I spent my second decade as a researcher; pivoted into research management; did Masters and early PhD work on counterterrorism and political science; and then collaborated with others on academic research. This period covered several phases: (1) a 2003-2007 period of Smart Internet Technology CRC research in which I also pivoted out of doing magazine research due to employment contract restrictions; (2) a 2007-09 pivot period of moving into research management and transitioning my academic research career into political science; (3) a 2010-14 period of collaborative research articles; and (4) a 2009-present period of focus on PhD research about pattern languages and strategic culture, and applied research on hedge funds / terrorist organisations as strategic subcultures.
Collectively, I put in 10,000 hours of deliberate practice over the 20-year period in journalism and research. The 1994-95 period of New Journalism was skills acquisition and experimentation. The 1996-97 period of subculture research benefited from close work with several talented magazine editors, and led to new insights during the 2003-07 period at the Smart Internet Technology CRC. This was a period in which I enjoyed a brief publicly visible profile as an editor and writer. The 1998-2003 period at Disinformation led to a renewed focus in 2009 on event arbitrage and understanding hedge fund strategies. I experienced personal crises in 1997 and in 2006-07 over financial and ‘decision to publish’ issues that led to life-changing pivots. The 2002-04 and 2007-09 periods were active reflection cycles on these pivots. In Spiral Dynamics terms, the 20-year timeframe of writing involved several sequences of skills cultivation (Alpha new state), rapid growth (Delta surge), life crisis (Gamma Trap problems), and pivot to new opportunities (alternation of Beta questioning and new Delta surge).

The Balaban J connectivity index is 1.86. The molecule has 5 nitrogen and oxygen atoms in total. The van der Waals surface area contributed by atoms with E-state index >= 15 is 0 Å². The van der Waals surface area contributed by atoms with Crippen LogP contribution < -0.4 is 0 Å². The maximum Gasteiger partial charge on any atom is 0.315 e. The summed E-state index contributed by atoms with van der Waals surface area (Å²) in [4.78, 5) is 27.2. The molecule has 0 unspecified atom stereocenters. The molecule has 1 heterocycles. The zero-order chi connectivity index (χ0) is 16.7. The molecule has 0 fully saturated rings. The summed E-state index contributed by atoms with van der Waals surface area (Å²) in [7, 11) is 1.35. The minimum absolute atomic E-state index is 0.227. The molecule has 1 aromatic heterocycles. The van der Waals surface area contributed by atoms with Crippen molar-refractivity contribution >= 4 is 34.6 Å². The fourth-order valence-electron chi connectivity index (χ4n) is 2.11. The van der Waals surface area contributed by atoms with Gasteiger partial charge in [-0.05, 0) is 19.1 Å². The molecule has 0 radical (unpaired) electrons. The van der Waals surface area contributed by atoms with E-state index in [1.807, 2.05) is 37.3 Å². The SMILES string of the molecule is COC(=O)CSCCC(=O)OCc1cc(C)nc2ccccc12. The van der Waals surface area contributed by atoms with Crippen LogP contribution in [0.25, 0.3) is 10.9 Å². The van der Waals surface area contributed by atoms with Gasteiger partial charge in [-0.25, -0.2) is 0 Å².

This 20-year writing arc has led to a current personal synthesis: (1) PhD and recent academic publications as a new phase of skills building; (2) applied research as a strategy to address the life circumstances of the 1997 and 2006-07 crises; and (3) this blog as a way to capture and communicate some of these ideas to a public audience. My writing is more focused and often more private. I publish more slowly in academic journals than in past internet and magazine work. I work with a smaller group of collaborators. I have a more sustainable daily routine.
I’m grateful for the past experiences. I’m looking forward to sharing new writings in the future with you.
Each year I do a 20-minute presentation to the SPS Symposium in Monash University’s School of Political and Social Inquiry on my in-progress PhD research. Below is the outline for this year’s proposed presentation due to occur in October:
Aum Shinrikyo’s Failed Strategic Subculture
Alex Burns (email@example.com)
Key Words: Aum Shinrikyo; strategic culture; terrorist groups